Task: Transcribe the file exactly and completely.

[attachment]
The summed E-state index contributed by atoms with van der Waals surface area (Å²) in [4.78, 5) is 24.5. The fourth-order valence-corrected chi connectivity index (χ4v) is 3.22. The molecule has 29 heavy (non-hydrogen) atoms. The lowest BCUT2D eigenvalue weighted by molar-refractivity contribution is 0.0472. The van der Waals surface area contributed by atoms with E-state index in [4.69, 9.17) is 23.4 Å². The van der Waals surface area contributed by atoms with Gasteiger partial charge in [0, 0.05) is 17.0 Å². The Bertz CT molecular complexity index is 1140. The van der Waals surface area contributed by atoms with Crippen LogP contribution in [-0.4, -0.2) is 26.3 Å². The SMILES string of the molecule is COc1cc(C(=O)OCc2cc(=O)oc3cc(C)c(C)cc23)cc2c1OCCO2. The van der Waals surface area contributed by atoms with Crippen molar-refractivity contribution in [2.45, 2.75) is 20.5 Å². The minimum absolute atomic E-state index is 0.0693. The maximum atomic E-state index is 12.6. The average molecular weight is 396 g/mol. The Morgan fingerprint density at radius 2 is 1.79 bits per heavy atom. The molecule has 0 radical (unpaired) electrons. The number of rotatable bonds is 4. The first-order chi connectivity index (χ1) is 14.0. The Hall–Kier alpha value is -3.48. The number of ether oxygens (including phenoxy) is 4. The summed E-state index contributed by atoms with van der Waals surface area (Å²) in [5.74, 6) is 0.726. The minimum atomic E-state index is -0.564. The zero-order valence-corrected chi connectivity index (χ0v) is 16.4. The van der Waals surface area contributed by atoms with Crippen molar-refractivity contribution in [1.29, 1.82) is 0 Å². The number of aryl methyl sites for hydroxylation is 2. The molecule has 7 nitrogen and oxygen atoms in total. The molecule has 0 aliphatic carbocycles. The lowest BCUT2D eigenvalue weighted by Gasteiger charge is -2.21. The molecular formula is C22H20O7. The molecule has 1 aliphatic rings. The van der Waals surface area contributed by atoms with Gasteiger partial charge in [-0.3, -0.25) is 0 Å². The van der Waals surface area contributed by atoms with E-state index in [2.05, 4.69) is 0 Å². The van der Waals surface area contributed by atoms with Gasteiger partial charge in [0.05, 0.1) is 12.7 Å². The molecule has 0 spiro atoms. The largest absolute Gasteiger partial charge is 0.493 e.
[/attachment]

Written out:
The summed E-state index contributed by atoms with van der Waals surface area (Å²) in [4.78, 5) is 24.5. The fourth-order valence-corrected chi connectivity index (χ4v) is 3.22. The molecule has 29 heavy (non-hydrogen) atoms. The lowest BCUT2D eigenvalue weighted by molar-refractivity contribution is 0.0472. The van der Waals surface area contributed by atoms with E-state index in [4.69, 9.17) is 23.4 Å². The van der Waals surface area contributed by atoms with Gasteiger partial charge in [0, 0.05) is 17.0 Å². The Bertz CT molecular complexity index is 1140. The van der Waals surface area contributed by atoms with Crippen LogP contribution in [-0.4, -0.2) is 26.3 Å². The SMILES string of the molecule is COc1cc(C(=O)OCc2cc(=O)oc3cc(C)c(C)cc23)cc2c1OCCO2. The van der Waals surface area contributed by atoms with Crippen molar-refractivity contribution in [2.45, 2.75) is 20.5 Å². The minimum absolute atomic E-state index is 0.0693. The maximum atomic E-state index is 12.6. The average molecular weight is 396 g/mol. The Morgan fingerprint density at radius 2 is 1.79 bits per heavy atom. The molecule has 0 radical (unpaired) electrons. The number of rotatable bonds is 4. The first-order chi connectivity index (χ1) is 14.0. The Hall–Kier alpha value is -3.48. The number of ether oxygens (including phenoxy) is 4. The summed E-state index contributed by atoms with van der Waals surface area (Å²) in [5.74, 6) is 0.726. The minimum atomic E-state index is -0.564. The zero-order valence-corrected chi connectivity index (χ0v) is 16.4. The van der Waals surface area contributed by atoms with Crippen molar-refractivity contribution in [1.29, 1.82) is 0 Å². The number of aryl methyl sites for hydroxylation is 2. The molecule has 7 nitrogen and oxygen atoms in total. The molecule has 0 aliphatic carbocycles. The lowest BCUT2D eigenvalue weighted by Gasteiger charge is -2.21. The molecular formula is C22H20O7. The molecule has 1 aliphatic rings. The van der Waals surface area contributed by atoms with Gasteiger partial charge in [-0.3, -0.25) is 0 Å². The van der Waals surface area contributed by atoms with E-state index in [2.05, 4.69) is 0 Å². The van der Waals surface area contributed by atoms with Gasteiger partial charge in [0.05, 0.1) is 12.7 Å². The molecule has 0 spiro atoms. The largest absolute Gasteiger partial charge is 0.493 e.